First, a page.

Kids That Garden, Grow

September 03, 2014

Through school gardens, students, teachers, and families become advocates for nutrition and leading healthier lives.

by Allison Bloom, Editor, Food, Nutrition & Science

At the end of the last academic year, my son came home from school with a sunflower seedling. Excited about the possibility of growing his very own sunflower, we quickly transplanted the seedling and found a nice spot for it in our backyard. Amazingly, over the next two short months of summer, the seedling sprouted into a seven foot sunflower plant with a gorgeous yellow and orange blossom bigger than our faces. Now that the flower’s bloom is starting to fade we plan to harvest the seeds and plant new flowers all along the edge of our house. 

My son learned so much from this small gardening experience. He learned to care for a plant. He learned what things were needed to make it grow (sun, water, air). And now he will learn how to use the seeds from the plant to make more plants. So inspired were we all from this project that we recently planted tomatoes. We are talking about planting pumpkins too. Put this in the context of the fact that I am a city girl with no gardening experience, and you’ll understand the significance. Best of all, my kids have suddenly both started trying and eating vegetables – and these are kids that don’t eat vegetables! The connection between these healthier eating habits and the pride, joy and understanding gained from gardening at home is undeniable.

Now, imagine that kids everywhere could have their own garden in which to plant, experiment, learn about new foods, taste new foods and gain pride in their accomplishments – and imagine that city kids or kids without a backyard could even grow their garden at school. Thanks to grants from, this is happening., a resource of the National Gardening Association, has made it theirmission to put A Garden in Every School ®. For over 30 years they have provided grants to schools, nonprofits, and youth-centered garden programs. To date, over 10,000 awards have been provided representing over 4 millions dollars and impacting over 2 million youth. grants are open to programs just starting up and those that are established. Interested programs are asked to fill out an application and provide images and supporting materials for their efforts. While the process is competitive, they try to be fair to all applying programs by selecting a variety of garden programs, with different levels of need and in different environments. Often the programs that have the most support and ability to sustain garden programming are selected over those that may not have as strong of a leadership or support team.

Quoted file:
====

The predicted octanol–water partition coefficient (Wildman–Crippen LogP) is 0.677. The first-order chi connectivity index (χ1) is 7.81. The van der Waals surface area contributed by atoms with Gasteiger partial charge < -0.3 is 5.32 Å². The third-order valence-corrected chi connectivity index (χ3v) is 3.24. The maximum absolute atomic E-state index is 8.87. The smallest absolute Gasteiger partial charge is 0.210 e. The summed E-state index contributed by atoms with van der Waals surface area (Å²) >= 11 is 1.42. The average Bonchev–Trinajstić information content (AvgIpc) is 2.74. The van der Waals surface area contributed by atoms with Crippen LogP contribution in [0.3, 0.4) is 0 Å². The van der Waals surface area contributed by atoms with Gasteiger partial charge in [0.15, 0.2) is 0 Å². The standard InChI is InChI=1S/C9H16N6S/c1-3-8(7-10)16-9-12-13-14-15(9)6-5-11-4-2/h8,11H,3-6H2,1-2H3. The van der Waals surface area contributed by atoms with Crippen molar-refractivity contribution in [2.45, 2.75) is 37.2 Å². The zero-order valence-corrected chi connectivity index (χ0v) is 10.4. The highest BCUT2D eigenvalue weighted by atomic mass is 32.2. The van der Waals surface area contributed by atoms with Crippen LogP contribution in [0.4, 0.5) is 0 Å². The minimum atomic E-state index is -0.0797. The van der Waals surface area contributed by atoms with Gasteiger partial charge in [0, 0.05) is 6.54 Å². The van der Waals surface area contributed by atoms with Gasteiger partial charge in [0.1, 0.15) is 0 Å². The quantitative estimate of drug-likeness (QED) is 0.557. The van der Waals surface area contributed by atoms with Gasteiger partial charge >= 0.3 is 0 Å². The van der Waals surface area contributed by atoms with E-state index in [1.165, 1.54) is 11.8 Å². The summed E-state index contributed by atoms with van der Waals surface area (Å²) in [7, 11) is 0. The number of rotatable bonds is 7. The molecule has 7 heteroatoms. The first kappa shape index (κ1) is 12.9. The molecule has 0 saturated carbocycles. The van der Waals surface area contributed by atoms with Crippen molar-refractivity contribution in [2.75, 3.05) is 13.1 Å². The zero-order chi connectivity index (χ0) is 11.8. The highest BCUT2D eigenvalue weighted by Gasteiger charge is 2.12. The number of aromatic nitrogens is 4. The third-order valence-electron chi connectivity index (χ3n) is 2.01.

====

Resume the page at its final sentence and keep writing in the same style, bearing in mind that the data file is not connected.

Kids today have less direct access to the outdoors, both at home and in their communities, and this leads to inactivity and a disconnect with the natural world. With one in three children in America currently overweight and obese (in minority communities this number jumps to 40%), there has never been a better time for kids to get their hands dirty – with dirt. Working in a garden provides kids with physical exercise and teaches them a basic understanding of where our food comes from, which in turn gets them excited about trying nutritious foods and incorporating a healthy diet at home and throughout life.